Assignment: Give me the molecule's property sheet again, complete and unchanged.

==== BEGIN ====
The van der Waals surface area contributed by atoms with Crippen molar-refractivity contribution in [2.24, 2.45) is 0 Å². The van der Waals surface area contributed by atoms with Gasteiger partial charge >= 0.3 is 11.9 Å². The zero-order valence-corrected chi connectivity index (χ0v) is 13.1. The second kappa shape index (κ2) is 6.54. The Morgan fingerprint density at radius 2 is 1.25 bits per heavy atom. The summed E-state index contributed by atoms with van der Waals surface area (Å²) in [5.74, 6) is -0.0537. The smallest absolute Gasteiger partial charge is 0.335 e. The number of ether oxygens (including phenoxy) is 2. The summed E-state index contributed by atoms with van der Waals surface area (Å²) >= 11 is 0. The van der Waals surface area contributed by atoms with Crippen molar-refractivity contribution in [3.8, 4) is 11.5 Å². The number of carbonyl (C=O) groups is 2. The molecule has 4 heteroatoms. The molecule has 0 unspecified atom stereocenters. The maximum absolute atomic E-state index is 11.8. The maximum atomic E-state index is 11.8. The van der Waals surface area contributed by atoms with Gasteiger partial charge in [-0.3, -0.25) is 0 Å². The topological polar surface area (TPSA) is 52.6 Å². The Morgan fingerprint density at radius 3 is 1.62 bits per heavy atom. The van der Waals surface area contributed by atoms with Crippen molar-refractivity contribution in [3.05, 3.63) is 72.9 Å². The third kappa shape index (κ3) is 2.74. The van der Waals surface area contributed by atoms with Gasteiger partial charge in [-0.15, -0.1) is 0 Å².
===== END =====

The van der Waals surface area contributed by atoms with Crippen molar-refractivity contribution in [2.24, 2.45) is 0 Å². The van der Waals surface area contributed by atoms with Gasteiger partial charge >= 0.3 is 11.9 Å². The zero-order valence-corrected chi connectivity index (χ0v) is 13.1. The second kappa shape index (κ2) is 6.54. The Morgan fingerprint density at radius 2 is 1.25 bits per heavy atom. The summed E-state index contributed by atoms with van der Waals surface area (Å²) in [5.74, 6) is -0.0537. The smallest absolute Gasteiger partial charge is 0.335 e. The number of ether oxygens (including phenoxy) is 2. The summed E-state index contributed by atoms with van der Waals surface area (Å²) >= 11 is 0. The van der Waals surface area contributed by atoms with Crippen molar-refractivity contribution in [3.8, 4) is 11.5 Å². The number of carbonyl (C=O) groups is 2. The molecule has 4 heteroatoms. The molecule has 0 unspecified atom stereocenters. The maximum absolute atomic E-state index is 11.8. The maximum atomic E-state index is 11.8. The van der Waals surface area contributed by atoms with Gasteiger partial charge in [-0.3, -0.25) is 0 Å². The topological polar surface area (TPSA) is 52.6 Å². The Morgan fingerprint density at radius 3 is 1.62 bits per heavy atom. The van der Waals surface area contributed by atoms with Crippen molar-refractivity contribution in [3.05, 3.63) is 72.9 Å². The third kappa shape index (κ3) is 2.74. The van der Waals surface area contributed by atoms with Gasteiger partial charge in [-0.15, -0.1) is 0 Å².